Science  17 Oct 2003:
Vol. 302, Issue 5644, pp. 371

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  1. Gates Gives $25 Million for Research on Nutritious Crops

    The Bill & Melinda Gates Foundation has given $25 million to help scientists use traditional plant-breeding methods to create more nutritious crops for the developing world.

    HarvestPlus, a 10-year research project of a consortium led by the International Food Policy Research Institute (IFPRI) in Washington, D.C., wants to develop rice, wheat, cassava, beans, maize, and other crops enriched in micronutrients such as vitamin A, iron, and zinc. It hopes to avoid the unhappy history of golden rice, an yellow-colored genetically modified crop now in field trials that has faced criticism over everything from patent rights to whether it contains enough vitamin A. “It's not just about science,” says Francisco Reifschneider, director of the 16-center Consultative Group on International Agricultural Research (CGIAR), IFPRI's parent.

    The project, set to begin in January, marks a departure for CGIAR, which has traditionally focused on productivity gains. The Gates grant brings it halfway to a goal of raising $50 million for the first 4 years.

  2. More SNPs in the Pool

    Affymetrix, the Santa Clara, California, gene array company, has greatly expanded the public database of well-characterized gene variants. The donation could also contribute to the company's bottom line.

    The release covers some 120,000 single-nucleotide polymorphisms (SNPs) tested for in 54 volunteers. Although there are nearly 6 million SNPs in public databases, many may be rare and therefore not useful in genetic studies. About half the SNPs that Affymetrix released were already in the public domain but hadn't been studied in large numbers of people.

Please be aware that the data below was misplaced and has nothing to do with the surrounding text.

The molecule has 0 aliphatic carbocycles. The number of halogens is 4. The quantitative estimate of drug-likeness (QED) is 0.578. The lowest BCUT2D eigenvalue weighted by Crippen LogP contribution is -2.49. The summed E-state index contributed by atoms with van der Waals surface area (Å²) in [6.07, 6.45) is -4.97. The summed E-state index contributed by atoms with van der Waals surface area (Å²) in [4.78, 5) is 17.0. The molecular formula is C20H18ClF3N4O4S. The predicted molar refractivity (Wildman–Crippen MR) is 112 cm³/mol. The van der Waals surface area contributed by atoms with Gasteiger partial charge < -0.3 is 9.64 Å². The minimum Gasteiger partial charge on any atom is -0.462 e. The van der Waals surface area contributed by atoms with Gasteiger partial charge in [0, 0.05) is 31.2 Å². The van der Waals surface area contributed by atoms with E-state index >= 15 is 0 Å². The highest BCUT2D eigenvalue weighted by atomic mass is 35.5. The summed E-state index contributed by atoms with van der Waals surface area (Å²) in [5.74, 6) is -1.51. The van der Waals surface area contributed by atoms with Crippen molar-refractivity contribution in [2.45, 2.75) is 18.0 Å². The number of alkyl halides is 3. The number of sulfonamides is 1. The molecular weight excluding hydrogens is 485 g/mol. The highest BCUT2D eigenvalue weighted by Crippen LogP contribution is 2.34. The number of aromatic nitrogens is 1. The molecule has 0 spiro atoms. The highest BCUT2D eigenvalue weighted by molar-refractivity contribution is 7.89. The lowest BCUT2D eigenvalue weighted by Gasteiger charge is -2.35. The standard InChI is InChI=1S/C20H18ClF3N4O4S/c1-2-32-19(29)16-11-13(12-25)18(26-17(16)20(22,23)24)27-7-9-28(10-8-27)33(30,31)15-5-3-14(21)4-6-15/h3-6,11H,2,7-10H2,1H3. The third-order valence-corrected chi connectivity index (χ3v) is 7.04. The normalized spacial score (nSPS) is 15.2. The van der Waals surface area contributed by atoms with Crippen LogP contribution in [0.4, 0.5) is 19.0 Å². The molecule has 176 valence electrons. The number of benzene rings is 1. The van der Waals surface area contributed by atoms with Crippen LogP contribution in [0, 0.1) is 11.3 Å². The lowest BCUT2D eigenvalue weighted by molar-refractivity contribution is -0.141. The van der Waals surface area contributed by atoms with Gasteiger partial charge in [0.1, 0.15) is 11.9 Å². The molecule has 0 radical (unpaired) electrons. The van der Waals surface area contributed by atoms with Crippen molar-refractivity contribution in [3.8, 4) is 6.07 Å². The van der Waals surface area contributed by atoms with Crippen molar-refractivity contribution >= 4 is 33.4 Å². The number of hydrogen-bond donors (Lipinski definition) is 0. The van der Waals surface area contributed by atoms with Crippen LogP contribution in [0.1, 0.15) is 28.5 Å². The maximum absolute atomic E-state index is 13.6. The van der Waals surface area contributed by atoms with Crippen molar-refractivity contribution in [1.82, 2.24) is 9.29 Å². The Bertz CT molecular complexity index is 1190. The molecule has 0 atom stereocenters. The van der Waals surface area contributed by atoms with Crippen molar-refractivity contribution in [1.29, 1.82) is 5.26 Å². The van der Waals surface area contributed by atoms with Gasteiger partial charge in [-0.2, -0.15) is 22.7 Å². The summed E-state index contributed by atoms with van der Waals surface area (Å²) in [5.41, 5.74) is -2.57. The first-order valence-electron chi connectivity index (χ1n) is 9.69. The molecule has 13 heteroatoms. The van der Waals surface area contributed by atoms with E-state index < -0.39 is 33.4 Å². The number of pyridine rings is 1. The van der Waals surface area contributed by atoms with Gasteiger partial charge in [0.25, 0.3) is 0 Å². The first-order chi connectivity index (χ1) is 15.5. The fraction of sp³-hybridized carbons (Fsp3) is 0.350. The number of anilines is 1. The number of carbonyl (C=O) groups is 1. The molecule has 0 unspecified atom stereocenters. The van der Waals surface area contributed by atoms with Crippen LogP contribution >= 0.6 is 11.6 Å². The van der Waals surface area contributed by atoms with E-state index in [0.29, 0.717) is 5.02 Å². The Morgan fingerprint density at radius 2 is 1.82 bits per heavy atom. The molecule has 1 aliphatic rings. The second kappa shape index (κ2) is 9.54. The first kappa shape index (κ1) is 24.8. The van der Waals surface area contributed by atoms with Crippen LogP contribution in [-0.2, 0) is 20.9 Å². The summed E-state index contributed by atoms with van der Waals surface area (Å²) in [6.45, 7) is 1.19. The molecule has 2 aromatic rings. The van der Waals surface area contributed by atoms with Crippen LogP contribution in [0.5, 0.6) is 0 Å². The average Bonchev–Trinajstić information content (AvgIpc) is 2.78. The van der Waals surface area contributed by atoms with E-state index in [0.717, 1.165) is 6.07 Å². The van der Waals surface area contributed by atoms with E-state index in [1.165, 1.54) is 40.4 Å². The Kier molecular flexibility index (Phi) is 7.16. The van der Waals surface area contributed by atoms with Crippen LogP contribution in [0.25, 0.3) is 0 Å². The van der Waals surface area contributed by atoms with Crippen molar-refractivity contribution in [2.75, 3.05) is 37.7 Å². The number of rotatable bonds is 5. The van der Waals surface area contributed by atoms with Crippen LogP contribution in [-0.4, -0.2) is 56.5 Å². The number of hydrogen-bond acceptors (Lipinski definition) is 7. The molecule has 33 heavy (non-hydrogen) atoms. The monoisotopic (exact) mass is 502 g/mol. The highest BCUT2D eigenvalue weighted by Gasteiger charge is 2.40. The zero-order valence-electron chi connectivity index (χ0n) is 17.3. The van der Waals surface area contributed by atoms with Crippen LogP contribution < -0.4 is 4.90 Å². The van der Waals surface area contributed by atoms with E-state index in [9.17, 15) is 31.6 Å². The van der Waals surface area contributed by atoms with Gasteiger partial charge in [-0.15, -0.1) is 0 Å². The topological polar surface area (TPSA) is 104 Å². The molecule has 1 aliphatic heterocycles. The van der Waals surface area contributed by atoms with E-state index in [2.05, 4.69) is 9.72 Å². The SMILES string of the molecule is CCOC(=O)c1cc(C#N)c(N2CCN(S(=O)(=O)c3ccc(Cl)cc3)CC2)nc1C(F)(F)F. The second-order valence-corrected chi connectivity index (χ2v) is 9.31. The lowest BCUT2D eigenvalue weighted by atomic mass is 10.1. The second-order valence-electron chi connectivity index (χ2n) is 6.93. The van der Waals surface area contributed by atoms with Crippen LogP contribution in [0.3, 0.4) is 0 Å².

Researchers hope the newly released SNPs will further efforts to link genetic variation with common diseases. The new SNP information is available on Affymetrix's Web site and on the University of California, Santa Cruz, genome browser. The release isn't all altruism, however. Affymetrix is designing a chip for sale that will test for 100,000 SNPs at once, says Keith Jones, vice president for molecular genetics.

  3. Budget Protests in Italy

    PADUA, ITALY—Italian university leaders have frozen faculty salaries for a fourth straight year in an ever-worsening fiscal crisis that threatens higher education and research.

    The 80-member college of university rectors, which met last week in Rome, says that the government's refusal to boost budgets has been exacerbated by a proposal to create an Italian Institute of Technology that would drink from the same funding pool. A hiring freeze also has some 1300 researchers waiting to fill posts. And the rectors are unhappy with aspects of a new plan to evaluate the universities themselves. “An assessment system implies adequate investment,” says Piero Tosi of the University of Siena. “A positive evaluation must have a corresponding incentive, otherwise the process becomes sterile.”

  4. Senate Bars Gene Bias

    Efforts to protect the public against genetic discrimination took a big step forward this week when the U.S. Senate unanimously passed a proposal prohibiting such practices by employers and health insurers.

    Thirty-eight states have already passed some form of genetic antidiscrimination legislation, says Kathy Hudson, director of the Johns Hopkins University Genetics and Public Policy Center in Washington, D.C. But strong federal legislation is needed “to be able to reap the rewards” of genetic research, says Mary Davidson, executive director of the Genetic Alliance, also in Washington, D.C. The struggle, however, continues: A related bill in the House of Representatives has languished in committee since May.

  5. Tracking Hidden DNA Gems

    The National Institutes of Health has awarded $12.6 million to help researchers sift through 30 million bases of the DNA sequenced as part of the Human Genome Project. The funding is part of a 3-year, $36 million effort called ENCODE (the ENCyclopedia Of DNA Elements) that is looking for key regulatory and other functional components as well as new genes.

    The new program provides for both cooperative agreements to map and study these poorly understood regions of the genome and grants for technology development, such as altering microarrays and other devices to study genes that make multiple proteins. “Our hope is that at the end [of the 3 years] we will have a path toward doing the whole genome,” says Elise Feingold of the National Human Genome Research Institute, which manages ENCODE.